When writing the last blog post I was at sea. While being out Yann Kolbeinsson warned me of yanks to come as a very promising low pressure was approaching. And even before getting back from the trip yanks turned up in Iceland. Soon Iceland gained pace and booked six or so American Warblers and Scotland also got a fair share of Americans.
As soon as I got home I packed my bag and headed to Suðuroy. My wife and kids are already back in Mongolia, so I am quite a free bird when it comes to birding. Suðuroy is the southernmost island on the Faroese archipelago. It is rather isolated and birds from both east and west can reach the island without being blocked from any direction. The island also has a history of hosting American birds like Tennessee Warbler, Buff-bellied Pipit and Rough-legged Hawk just to mention a few.
I spent four days on the island and as American birds kept being reported from Iceland excitement grew. The prospects of finding something where certainly there. And I did find some good birds. Barred Warbler, Common Rosefinch, a beautiful adult Rosy Starling and good numbers of Willow Warblers, Chiffchaffs and a few Lesser Whitethroats.
But the yanks avoided me. Then a question came to mind. Should I be disappointed? I actually used quite some time thinking about. A Danish birder and biologist called Morten D.D. Hansen said on a TV-show that birding is like chronic disappointment with a few highlights that make all the disappointment go away.
Well, in a way he is right. Most birders dream of a Black-throated Grey Warbler, Black-tailed Gull or Grey´s Grasshopper Warbler. Finding a mega or a new to WP would really be something. But this kind of result-oriented birding does in deed carry a lot of disappointment. Because, well, we rarely find one of those birds. It requires a lot of luck, patience and skills. It is easier to fuel your car in the UK than finding a new to WP – and that says something. But my birding on Suðuroy was awesome. It was pure excitement. Always the prospect of something cool. I really enjoyed the birding as I didn’t use a result-oriented but an experience-oriented approach. And frankly if birding on the Faroes this should be the approach – and doing it long enough will yield results as well!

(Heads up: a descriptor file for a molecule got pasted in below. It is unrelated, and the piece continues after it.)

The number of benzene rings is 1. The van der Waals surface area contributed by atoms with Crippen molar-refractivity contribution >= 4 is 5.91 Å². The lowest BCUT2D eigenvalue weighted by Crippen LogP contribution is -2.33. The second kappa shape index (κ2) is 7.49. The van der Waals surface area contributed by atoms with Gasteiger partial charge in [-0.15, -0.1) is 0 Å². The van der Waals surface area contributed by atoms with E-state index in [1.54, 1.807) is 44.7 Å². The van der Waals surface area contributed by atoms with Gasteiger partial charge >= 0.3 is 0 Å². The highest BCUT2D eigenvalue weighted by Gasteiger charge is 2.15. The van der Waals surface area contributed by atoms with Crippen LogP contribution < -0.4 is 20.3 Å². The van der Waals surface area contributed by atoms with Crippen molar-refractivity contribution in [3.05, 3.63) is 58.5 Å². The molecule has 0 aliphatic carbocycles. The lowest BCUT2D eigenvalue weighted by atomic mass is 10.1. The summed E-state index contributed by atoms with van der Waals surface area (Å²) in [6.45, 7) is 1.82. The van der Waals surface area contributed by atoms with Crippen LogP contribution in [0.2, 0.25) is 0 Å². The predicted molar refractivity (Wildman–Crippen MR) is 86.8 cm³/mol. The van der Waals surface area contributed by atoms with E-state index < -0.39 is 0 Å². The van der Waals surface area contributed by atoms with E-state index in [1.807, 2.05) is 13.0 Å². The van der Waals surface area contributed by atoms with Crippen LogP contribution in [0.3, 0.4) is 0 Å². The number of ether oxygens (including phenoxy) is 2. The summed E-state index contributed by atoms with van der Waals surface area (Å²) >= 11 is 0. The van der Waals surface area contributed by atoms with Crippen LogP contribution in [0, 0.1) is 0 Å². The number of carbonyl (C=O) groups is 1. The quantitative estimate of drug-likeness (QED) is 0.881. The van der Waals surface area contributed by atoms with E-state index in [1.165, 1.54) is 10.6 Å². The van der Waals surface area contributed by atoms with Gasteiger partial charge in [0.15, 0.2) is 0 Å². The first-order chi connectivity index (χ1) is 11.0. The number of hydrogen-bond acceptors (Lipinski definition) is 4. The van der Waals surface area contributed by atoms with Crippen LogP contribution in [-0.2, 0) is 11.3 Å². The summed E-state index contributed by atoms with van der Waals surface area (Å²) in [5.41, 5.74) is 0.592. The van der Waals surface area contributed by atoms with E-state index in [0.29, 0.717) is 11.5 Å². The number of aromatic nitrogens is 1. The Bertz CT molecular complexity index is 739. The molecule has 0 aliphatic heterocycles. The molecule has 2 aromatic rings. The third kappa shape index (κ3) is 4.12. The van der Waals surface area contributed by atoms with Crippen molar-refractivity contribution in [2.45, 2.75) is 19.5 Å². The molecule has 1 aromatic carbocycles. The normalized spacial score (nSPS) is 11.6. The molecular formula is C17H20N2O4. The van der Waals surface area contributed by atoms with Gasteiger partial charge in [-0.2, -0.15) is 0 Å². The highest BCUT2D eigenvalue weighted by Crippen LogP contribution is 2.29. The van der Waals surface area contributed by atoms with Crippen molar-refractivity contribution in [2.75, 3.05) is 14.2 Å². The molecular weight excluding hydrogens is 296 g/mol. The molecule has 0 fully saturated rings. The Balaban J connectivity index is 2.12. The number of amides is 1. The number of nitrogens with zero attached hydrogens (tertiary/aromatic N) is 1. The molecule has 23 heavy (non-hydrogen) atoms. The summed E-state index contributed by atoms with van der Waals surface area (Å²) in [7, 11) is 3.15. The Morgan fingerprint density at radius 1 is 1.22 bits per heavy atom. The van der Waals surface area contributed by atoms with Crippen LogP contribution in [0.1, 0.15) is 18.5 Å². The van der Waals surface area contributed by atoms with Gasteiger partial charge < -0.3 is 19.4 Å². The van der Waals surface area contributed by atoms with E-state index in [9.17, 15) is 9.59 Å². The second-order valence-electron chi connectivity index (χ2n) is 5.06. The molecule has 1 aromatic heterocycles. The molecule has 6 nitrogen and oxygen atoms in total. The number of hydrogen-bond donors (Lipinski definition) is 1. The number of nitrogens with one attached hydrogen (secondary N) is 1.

And maybe I did find a yank after all. On the beach in Sandvik I had a small calidris together with Dunlins, Sanderlings and Common Ringed Plovers. I took a few distant photos to document the bird. But as I climbed down the hill towards the beach the flock took off and to my utter horror they headed out of the bay not to be seen again. The distant pictures seem to suggest Semipalmated Sandpiper…
After returning from Suðuroy I have done my normal birding on the Northern Islands and Eysturoy. On Svínoy I found a cracking Greenish Warbler, which showed amazingly well. It is the third record for the Faroes. I also found the first a few years back.
Svínoy also had an estimated 20 Tree Sparrows. It seems like the species is gaining a foothold on the Faroes after being gone for more than a century and re-establishing itself during the last years.
Other birds that I have found during the last few days include two Barred Warblers, Common Rosefinch, Eurasian and Blyth´s Reed Warbler, several Blackcaps, Garden Warblers and Lesser Whitethroats, good numbers of Brambling and Chaffinch, a few Chiffchaffs and several Willow Warblers.
Finally the first Yellow-browed Warbler was in Àrnafirði on the 1st of October, five were on Svínoy on the 2nd, and two on Viðareiði on the 3rd. So a total of eight in three days. Not bad. Prime time for autumn birding has kicked in. Let us see what October has to offer.
The picture of the Eurasian Reed Warbler seem to be better for Blyth’s Reed Warbler : plain tertial and alula, relatively short prilmary projection and i’m pretty sure to see 2 emarginations on the left wing…